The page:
Next year, 35 percent of uninsured people would rather pay the upped fine for not having health insurance than buy Obamacare coverage — up 6 points from this time last year, when the penalty was hundreds of dollars lower.
According to a Gallup poll released Thursday, 55 percent of the uninsured said they’re planning on getting coverage in 2015, but 35 percent are fine with just paying the individual mandate’s tax on going uninsured.
In November 2013, just 29 percent of the uninsured said they were willing to pay the $95 fine in 2014 for remaining uninsured. But in 2015, the uninsurance penalty jumps to $325 — and increases even more in future years.
The Obama administration is insistent that the individual mandate is a vital part of the Affordable Care Act, but widespread exemptions during Obamacare’s first year in action resulted in a very small proportion of the uninsured actually paying the tax.
Just four million of the country’s uninsured population are expected to actually pay the penalty in 2014, according to a June report from the Congressional Budget Office and the Joint Committee on Taxation. That’s 2 million less than the administration had projected in 2012 — and $3 billion less than the CBO expected the federal government to make in order to keep the Obamacare’s total bill low.
The mass exemptions in Obamacare’s first year could be motivating some uninsured Americans to try to avoid being forced to buy coverage. And after HealthCare.gov’s tortuous rollout last year (the administration promises that this year will be easier), others might be staying away from exchanges due to dreading the technical difficulties.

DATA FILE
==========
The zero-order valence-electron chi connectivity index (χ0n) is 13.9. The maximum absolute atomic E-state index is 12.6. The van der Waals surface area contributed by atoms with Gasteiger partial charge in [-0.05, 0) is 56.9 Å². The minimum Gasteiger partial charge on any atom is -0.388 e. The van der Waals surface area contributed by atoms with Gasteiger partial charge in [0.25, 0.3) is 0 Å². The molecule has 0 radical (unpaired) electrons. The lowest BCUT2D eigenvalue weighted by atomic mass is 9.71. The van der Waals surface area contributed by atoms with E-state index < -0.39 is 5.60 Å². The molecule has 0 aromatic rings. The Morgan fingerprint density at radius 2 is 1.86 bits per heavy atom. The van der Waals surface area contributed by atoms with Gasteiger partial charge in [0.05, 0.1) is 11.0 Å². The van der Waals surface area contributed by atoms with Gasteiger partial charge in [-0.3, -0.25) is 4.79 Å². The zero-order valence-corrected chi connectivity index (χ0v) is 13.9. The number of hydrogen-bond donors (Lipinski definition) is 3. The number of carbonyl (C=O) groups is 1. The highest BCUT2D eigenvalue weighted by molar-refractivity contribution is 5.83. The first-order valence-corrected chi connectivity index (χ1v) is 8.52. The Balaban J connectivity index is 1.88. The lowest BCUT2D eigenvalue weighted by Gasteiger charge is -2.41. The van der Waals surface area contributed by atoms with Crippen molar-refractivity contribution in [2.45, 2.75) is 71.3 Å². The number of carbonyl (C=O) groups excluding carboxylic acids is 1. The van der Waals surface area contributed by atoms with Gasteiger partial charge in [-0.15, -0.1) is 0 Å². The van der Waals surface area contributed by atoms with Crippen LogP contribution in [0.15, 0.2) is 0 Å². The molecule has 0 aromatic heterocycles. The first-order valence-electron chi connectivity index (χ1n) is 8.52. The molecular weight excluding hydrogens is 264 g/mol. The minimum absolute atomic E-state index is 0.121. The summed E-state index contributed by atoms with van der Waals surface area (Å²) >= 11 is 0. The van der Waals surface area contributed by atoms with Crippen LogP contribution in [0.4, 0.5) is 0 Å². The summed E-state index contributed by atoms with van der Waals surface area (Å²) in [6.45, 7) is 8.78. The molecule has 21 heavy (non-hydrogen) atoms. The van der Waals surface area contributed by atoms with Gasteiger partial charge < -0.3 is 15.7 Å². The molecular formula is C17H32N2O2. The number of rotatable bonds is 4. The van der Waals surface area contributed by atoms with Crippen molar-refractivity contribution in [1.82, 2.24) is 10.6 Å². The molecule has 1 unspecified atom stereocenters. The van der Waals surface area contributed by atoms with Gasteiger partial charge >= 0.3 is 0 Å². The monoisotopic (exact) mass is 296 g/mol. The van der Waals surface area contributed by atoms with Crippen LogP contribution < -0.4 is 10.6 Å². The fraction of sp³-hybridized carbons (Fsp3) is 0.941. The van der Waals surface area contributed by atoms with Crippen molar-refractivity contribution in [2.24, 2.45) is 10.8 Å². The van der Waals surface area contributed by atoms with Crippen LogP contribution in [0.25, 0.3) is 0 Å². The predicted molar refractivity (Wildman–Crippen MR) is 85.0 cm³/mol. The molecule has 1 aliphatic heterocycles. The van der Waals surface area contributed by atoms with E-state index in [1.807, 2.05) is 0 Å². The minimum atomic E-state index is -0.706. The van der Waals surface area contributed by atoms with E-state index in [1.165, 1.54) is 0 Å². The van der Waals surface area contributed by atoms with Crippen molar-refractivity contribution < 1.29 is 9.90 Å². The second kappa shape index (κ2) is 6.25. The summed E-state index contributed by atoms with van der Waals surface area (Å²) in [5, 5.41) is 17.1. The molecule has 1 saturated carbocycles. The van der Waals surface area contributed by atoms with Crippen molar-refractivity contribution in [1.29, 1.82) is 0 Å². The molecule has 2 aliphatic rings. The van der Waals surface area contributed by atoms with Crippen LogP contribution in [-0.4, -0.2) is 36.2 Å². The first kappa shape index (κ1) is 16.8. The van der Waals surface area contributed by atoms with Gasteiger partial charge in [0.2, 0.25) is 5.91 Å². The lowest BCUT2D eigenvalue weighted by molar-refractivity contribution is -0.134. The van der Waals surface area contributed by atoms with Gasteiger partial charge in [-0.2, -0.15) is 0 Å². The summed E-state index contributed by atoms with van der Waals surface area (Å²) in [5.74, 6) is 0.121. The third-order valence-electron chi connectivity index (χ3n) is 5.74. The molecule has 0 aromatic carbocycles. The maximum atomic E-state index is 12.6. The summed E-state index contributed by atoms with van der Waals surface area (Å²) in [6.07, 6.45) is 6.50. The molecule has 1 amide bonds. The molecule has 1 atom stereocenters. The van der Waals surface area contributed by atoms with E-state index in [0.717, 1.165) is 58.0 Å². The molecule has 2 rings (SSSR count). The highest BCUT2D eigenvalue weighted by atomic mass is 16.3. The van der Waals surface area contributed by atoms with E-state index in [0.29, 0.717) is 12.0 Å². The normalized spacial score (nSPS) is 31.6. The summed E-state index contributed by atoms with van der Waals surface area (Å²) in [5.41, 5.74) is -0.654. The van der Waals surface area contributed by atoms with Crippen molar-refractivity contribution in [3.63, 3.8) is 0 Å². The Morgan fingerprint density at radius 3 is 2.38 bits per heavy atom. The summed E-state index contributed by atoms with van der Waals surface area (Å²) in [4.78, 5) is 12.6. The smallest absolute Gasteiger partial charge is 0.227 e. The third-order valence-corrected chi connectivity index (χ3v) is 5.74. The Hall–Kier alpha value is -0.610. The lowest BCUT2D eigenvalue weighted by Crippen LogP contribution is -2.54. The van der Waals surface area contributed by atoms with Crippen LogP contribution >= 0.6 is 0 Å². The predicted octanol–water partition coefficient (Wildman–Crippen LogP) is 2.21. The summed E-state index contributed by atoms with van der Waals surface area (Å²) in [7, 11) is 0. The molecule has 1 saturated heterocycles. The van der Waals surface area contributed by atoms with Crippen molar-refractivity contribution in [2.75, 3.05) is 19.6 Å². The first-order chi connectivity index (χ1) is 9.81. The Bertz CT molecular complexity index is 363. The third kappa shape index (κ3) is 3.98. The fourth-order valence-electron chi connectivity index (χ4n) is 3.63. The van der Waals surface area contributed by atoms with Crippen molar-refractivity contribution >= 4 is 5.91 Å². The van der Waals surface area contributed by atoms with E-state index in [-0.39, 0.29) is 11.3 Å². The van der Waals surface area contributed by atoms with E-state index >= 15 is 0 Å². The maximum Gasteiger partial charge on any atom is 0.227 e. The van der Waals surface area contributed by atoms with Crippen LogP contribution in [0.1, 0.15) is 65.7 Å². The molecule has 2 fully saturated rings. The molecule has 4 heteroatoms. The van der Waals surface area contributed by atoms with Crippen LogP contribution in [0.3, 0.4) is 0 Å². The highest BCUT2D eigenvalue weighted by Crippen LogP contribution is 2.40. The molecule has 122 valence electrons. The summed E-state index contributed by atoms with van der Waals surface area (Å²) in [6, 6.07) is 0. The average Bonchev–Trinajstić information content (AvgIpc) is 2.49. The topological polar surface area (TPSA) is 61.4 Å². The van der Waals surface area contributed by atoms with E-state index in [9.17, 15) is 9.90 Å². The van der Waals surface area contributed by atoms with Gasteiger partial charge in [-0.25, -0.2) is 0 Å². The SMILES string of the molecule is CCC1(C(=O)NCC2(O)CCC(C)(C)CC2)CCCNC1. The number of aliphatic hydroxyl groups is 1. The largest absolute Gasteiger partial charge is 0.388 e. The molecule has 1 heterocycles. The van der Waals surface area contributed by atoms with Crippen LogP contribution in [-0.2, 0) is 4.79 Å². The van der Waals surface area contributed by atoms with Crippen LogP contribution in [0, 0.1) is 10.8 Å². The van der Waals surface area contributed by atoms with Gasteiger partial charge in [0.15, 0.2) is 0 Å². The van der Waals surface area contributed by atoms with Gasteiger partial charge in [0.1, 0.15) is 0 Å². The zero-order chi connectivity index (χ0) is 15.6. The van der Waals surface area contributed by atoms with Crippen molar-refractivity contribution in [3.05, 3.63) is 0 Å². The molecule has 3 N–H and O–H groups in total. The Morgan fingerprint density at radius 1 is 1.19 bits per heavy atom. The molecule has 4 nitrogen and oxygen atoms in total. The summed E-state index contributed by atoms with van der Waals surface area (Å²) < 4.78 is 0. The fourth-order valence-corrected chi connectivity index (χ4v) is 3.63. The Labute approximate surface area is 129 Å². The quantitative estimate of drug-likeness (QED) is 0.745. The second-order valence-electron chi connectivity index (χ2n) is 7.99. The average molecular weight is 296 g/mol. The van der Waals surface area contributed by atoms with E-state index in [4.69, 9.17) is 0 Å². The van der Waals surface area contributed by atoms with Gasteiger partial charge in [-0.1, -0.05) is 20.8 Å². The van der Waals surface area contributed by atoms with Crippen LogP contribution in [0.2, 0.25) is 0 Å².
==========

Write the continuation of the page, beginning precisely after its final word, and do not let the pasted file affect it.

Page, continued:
While the individual mandate penalty is surging this year, so is the cost of getting insured. According to a PricewaterhouseCoopers report, eight states are experiencing double-digit premium increases in their individual health insurance markets this year, compared to just four states that are seeing slight decreases. (RELATED: Eight States Are Facing Double-Digit Premium Hikes In 2015)
Gallup noted that many uninsured are still unaware of the availability of Obamacare exchanges and that others may be unaware that the penalty for being uninsured is increasing.
The Obama administration itself projects that fewer Americans, previously uninsured or not, will sign up for Obamacare exchanges this year than experts originally expected. The Department of Health and Human Services dropped their estimate to just over 9 million total enrollees in 2015, down from 13 million the CBO believed was probable — and necessary to keep premium costs low.